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Groove playing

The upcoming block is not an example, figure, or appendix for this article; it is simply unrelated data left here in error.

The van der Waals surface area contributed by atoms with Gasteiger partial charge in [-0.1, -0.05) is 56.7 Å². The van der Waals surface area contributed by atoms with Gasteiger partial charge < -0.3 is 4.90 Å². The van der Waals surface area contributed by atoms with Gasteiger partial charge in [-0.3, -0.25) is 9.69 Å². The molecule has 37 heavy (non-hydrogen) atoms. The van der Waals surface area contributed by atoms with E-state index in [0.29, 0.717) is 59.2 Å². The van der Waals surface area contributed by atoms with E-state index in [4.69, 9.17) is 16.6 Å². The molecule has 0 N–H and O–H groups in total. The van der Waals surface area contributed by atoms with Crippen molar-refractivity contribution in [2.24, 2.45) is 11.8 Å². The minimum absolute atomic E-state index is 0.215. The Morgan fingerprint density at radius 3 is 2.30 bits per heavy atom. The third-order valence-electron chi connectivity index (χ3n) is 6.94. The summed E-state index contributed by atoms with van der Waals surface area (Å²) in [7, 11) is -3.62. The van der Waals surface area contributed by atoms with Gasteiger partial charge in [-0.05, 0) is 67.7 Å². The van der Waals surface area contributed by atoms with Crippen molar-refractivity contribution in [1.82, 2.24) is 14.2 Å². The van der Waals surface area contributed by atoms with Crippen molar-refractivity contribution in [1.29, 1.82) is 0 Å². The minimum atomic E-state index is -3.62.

Hello and finally, a new post! Im going to try and update this more often with thoughts and ideas related to drums and music. For this post, I wanted to write about something that has been bothering me for quite some time. That is the term “groove player”. Oftentimes I will meet other drummers, whether its new students or players at gigs etc, who, because of there lack of technical ability or inability to improvise, call themselves groove players. Its as if this term is just thrown around and implies that its an easy thing to do (ie “oh i cant play all that Vinnie Colaiuta stuff, im just a groove player). JUST a groove player!! I hear this all the time and it amazes me how many drummers still dont respect the groove, and call themselves groove players. Great groove playing has many elements to it. Touch, tone, and space being a few of the main ones, and some of the great groove players like Steve Jordan, Jeff Porcaro, Charley Drayton, and Clyde Stubblefield have technique and chops too. Just because they dont play solos all over the place, doesnt mean they didnt have chops. It takes chops and technique to play the James Brown Funky Drummer groove with the ghosted snare notes played at the right volume, and the hi hat played with the right touch, and the bass drum played not too loudly. This stuff is hard to do and takes practice! It also takes playing from the heart. Another thing I go back to when I think about groove playing is something I heard Steve jordan say once. “A good groove should have hypnotic qualities”. People get hypnotized by the same thing over and over. THATS WHAT GROOVE PLAYING IS ABOUT!! I often see drummers in cover bands playing say, a Michael Jackson song like “Rock With You” as an example. Many times they’ll be playing the correct 16th note feel on the hi-hat, but will be “busying up” the bass drum part to “make it more funky”. Hmm, well, lets see. That record Off The Wall (with the great John Robinson on drums) sold how many millions of copies? Why, as a drummer, would you not want to cop exactly how he played on that song/record? Mr. Robinson also went on to become one of the most sought after studio drummers in the world, so why not respect his part and play it like he did (or try too at least). Alot of drummers will say they get bored playing the same beat over and over. Well, to me, thats a pretty selfish way to think when you are playing music with people. It should always be about whats best for the song and what the people who are listening are going to want to hear. Not about how you as a drummer can “throw in some cool shit” that not only isnt musical, but most of the people who are listening wont dig or understand (except for maybe a few of your drummer friends who came to see you). I guess what Im trying to say is, our job as drummers is to support the music and the other musicians, and most of the time, that requires playing in the pocket and keeping a good strong, consistent groove. That, in itself is not easy. In this world of Gospel Chops and drum videos that glorify speed and chops galore, we need to take pride in the fact that we, as drummers, are the foundation, and the foundation has to be strong in order to build a house. Now, as you can tell if you’ve seen any of my youtube videos, Im all for being able to solo too, as long as its in the context of the music, and i feel that being able to improvise on the drums IN A MUSICAL WAY, is also important, but it just seems to me that too many drummers are forgetting the importance of playing in the pocket. I make my living, pay my mortgage, and support my family by playing in the pocket (or trying to at least, still working on it all the time!!) Sorry if this is too negative a post, but had to get it off my chest

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